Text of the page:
OPL2LPT (Ad-Lib compatible Parallel Sound Card)

HomeElectronic GoodiesOPL2LPT (Ad-Lib compatible Parallel Sound Card)
Rated 5.00 out of 5 based on 4 customer ratings
(4 customer reviews)


Adds Ad-Lib compatible sound to your MS-DOS computer via the Parallel Port.

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The OPL2LPT is an Ad-Lib compatible sound card that connects to your Parallel Port.  It is especially handy for laptop computers that have no internal sound card.  It is compatible with approximately 80% of MS-DOS games that use Ad-Lib sound.

This product is sold in two forms

  • DIY Kit – You will need to solder it together yourself.  Plan on it taking about an hour to assemble.
  • Pre-Assembled – This version has already been assembled and tested.

System Requirements:

  • IBM PC or Compatible 386, 486, or better.
  • 1 available Parallel Port
  • Driver,Patch software, assembly guide, Download Here: OPL2LPT Software

For more information, watch this video:

You can find a 3D printed case design for this product here:

Additional information

Weight N/A

DYI Kit, Pre-Assembled

4 reviews for OPL2LPT (Ad-Lib compatible Parallel Sound Card)

  1. Rated 5 out of 5


    Cool that you have a Pre-soldered version, if people don’t have a soldering kit. Or if they’re lazy 😉 XD

  2. Rated 5 out of 5

    Daniel Baum

    I ordered the KIT version. Everything was included and well labeled. The finished Product looks very Nice and professional. Soldering was fun because everything is through hole compontents. I would prefer MicroUSB or USB-B connector instead of MiniUSB (because MiniUSB is some kind of rare these days).
    Volume control is totally fine but a little bit loose because of the way it is soldered to the PCB. If you use it without a case you should not bend it too often. Im thinking about a blob of hotglue between the POT and PCB just to make it a little bit less bendable… Last thing : I love this device <3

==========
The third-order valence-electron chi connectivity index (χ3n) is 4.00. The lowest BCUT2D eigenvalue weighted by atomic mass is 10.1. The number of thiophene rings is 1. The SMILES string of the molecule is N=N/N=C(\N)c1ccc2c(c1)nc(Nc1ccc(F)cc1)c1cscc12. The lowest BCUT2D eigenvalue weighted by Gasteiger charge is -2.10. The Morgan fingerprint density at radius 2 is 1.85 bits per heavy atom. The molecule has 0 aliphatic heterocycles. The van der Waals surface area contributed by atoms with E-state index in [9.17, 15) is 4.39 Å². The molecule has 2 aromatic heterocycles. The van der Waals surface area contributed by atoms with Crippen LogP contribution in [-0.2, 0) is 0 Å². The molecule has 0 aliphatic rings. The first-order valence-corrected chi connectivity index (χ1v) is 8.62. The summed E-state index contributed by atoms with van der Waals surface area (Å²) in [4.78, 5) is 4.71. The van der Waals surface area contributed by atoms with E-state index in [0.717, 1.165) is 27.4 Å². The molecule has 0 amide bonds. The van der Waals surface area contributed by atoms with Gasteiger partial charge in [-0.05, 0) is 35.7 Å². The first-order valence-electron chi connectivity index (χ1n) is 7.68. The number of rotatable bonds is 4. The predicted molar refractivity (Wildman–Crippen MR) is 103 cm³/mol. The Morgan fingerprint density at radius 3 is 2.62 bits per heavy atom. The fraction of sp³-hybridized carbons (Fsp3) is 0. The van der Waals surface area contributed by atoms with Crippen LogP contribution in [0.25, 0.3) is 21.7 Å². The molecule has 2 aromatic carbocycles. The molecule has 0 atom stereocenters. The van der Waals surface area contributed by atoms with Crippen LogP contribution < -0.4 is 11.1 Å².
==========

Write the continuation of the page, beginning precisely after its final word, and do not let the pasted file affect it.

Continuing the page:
• The 8Bit Guy

      I have discovered I don’t really change the volume much at all since I’m using external speakers with it (which have their own volume control) and I’ve thought about removing the volume control and replacing it with some resistors, setting it at a permanent volume level.

  3. Rated 5 out of 5


    Very excited about bit of kit. does midi music software like cakewalk talk to this device. my 98win mobo passed away and my SB has no slot for a home.

    • The 8Bit Guy

      I would think if it worked with a regular ad-lib Card, there’s a good chance it would work with this.

  4. Rated 5 out of 5

    Brian Popilek (verified owner)

    I finally got around to soldering this together tonight, and the process was not overly difficult. As long as you have some soldering experience, it is a very doable project. I was excited to get this so that I can have some sound on a couple of 486 laptops that I own. I had originally picked these up for retro gaming, only to realize afterwards that they had no sound card capabilities. I’ll also be 3D printing the case for it sometime this week. I think it will work to both protect the volume knob and make it look more polished. I too think a dab of hot glue on the back may be a good idea if you use it much at all.

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